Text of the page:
One of the dilemmas of home ownership in retirement is whether to keep the home as a residence or sell it to provide additional retirement income. On one hand, a home owned free and clear in a desirable location may allow for a higher standard of living at an affordable price. On the other hand, selling the same property and down-sizing might mean greater net cash flow.
The resolutions to this dilemma are not limited to staying in the home or selling it. In some circumstances, it may be possible to continue living in the same house while also drawing an income from the accumulated equity through an arrangement known as a reverse mortgage.
A reverse mortgage (also known as a home equity conversion mortgage, or HECM) is a home equity loan for older homeowners that does not require monthly payments. Instead, the loan is due only when borrower sells the home, moves out or dies. Repayment is often made by the sale of the property, with any excess equity remaining either with the borrower or heirs.
The very first reverse mortgage was written in 1961 by Nelson Haynes, a banker in Portland, Maine, to allow the widowed wife of his high school football coach to stay in her home after losing her husband. Over the next five decades, the arrangement has become formalized, and today, most reverse mortgages are transacted under guidelines issued by the U.S. Federal Housing Administration. Among the standard provisions:
- A homeowner seeking a reverse mortgage must be 62 or older.
- The home must be used as a primary residence.
- The home must either be owned outright or have a low mortgage balance that can be paid off with proceeds from the reverse mortgage.
- There are no restrictions for how the money from a reverse mortgage can be used.
- Depending on the terms of the reverse mortgage, funds can be received as a lump sum, a fixed monthly payment, a line of credit, or a combination of the above.
- 2015 FHA guidelines require reverse mortgage applicants to undergo a financial assessment that includes an income assessment, credit check, and third-party consultation.
Since the lender will not receive any payments of interest or principal until some point in the future, the amount available for loan is a percentage of the home’s equity. This percentage is calculated in consideration of several factors, including the borrower’s age, the loan interest rate, and the anticipated future value of the property. Generally, the older you are and the more valuable your home, the more money you can get.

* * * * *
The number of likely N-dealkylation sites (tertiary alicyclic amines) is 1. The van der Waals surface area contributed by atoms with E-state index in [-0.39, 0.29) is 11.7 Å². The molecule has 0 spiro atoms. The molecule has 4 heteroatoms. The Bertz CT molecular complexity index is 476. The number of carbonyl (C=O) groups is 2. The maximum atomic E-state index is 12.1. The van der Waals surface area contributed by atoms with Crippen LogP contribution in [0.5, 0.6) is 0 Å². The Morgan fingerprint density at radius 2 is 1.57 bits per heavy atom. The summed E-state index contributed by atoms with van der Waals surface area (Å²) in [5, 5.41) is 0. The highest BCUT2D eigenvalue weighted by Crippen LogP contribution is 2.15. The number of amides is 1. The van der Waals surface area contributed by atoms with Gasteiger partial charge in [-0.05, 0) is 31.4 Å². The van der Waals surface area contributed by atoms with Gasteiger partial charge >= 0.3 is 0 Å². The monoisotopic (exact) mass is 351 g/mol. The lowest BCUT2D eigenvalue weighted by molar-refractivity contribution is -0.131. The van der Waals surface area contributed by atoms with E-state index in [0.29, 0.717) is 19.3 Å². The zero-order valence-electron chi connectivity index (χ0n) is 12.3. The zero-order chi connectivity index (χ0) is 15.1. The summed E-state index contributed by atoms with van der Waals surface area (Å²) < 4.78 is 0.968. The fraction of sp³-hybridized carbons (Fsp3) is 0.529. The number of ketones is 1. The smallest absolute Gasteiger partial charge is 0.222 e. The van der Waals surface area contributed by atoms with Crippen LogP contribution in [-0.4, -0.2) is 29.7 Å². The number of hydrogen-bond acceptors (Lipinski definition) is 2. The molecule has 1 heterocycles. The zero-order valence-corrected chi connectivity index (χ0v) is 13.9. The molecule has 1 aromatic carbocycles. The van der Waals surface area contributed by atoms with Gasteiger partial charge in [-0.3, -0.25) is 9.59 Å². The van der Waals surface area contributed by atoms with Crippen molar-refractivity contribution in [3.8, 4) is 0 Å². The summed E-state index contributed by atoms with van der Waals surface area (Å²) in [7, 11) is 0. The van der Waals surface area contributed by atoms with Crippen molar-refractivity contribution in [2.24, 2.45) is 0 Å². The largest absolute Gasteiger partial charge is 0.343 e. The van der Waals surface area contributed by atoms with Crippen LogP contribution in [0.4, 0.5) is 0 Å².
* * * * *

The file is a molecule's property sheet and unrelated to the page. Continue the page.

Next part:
With no required mortgage payments, interest on the loan accrues each month. This increasing balance can eventually grow to exceed the value of the home, particularly if the home’s value declines, or the borrower remains in the home for a long time. However, at the end of the mortgage the borrower (or the borrower’s estate) is generally not required to repay a balance in excess of the sale value of the home.
Considerations and Caveats
Just because you’re a retiree with substantial equity in a home doesn’t mean you should take out a reverse mortgage. Steven Sass, from the Center for Retirement Research at Boston College, says a reverse mortgage makes sense for people who:
- Don’t plan to move.
- Can afford the cost of maintaining their home.
- Want to access the equity in their home to supplement their income or have money available for a rainy day.
There are many ways a reverse mortgage could enhance retirement. The equity could provide additional income, consolidate other debt and increase cash flow, serve as a reserve fund for medical expenses or travel. But any consideration of a reverse mortgage also must address other potentially challenging factors.
Whether a borrower can reasonably expect to continue living in the home is a critical consideration. Could failing health, or changing social connections to friends and family prompt a move? If the borrower is married, or being cared for by an adult child, would the death of the borrower mean an eviction for a survivor due to the sale of the house to satisfy the reverse mortgage balance?
Besides the human issues, there are also “carry costs” to consider. Even if the home is owned free and clear, there are still taxes, insurance, maintenance, and the possibility of major repairs to consider. One of the stipulations of a reverse mortgage is that the property must remain in good condition, so a future sale can repay the debt.
Spending the Equity and Keeping the House
There may be opportunities to integrate a reverse mortgage with other pieces of your financial program such that the retiree can spend the equity, yet still leave the house to his/her estate. From a tax and investment perspective, drawing additional retirement income from a reverse mortgage might be preferable to liquidating assets that would incur capital gains or income taxes. These “unspent” assets can be held in reserve to repay the reverse mortgage when the borrower moves or dies, restoring the home to the estate. Another variation of the same strategy is coordinating a permanent life insurance policy with a reverse mortgage. At the borrower’s death, proceeds from a life insurance policy could be used to repay the outstanding debt.
Even if you’re not ready to retire, this discussion may prompt you to consider how you intend to use your home equity. Do you want to increase your equity or pay off an existing mortgage before retirement? Is there an advantage to positioning a reverse mortgage as a “last asset,” one that can be accessed later in retirement when the payout would be highest? These are questions that can only be evaluated in the context of your other financial assets and unique circumstances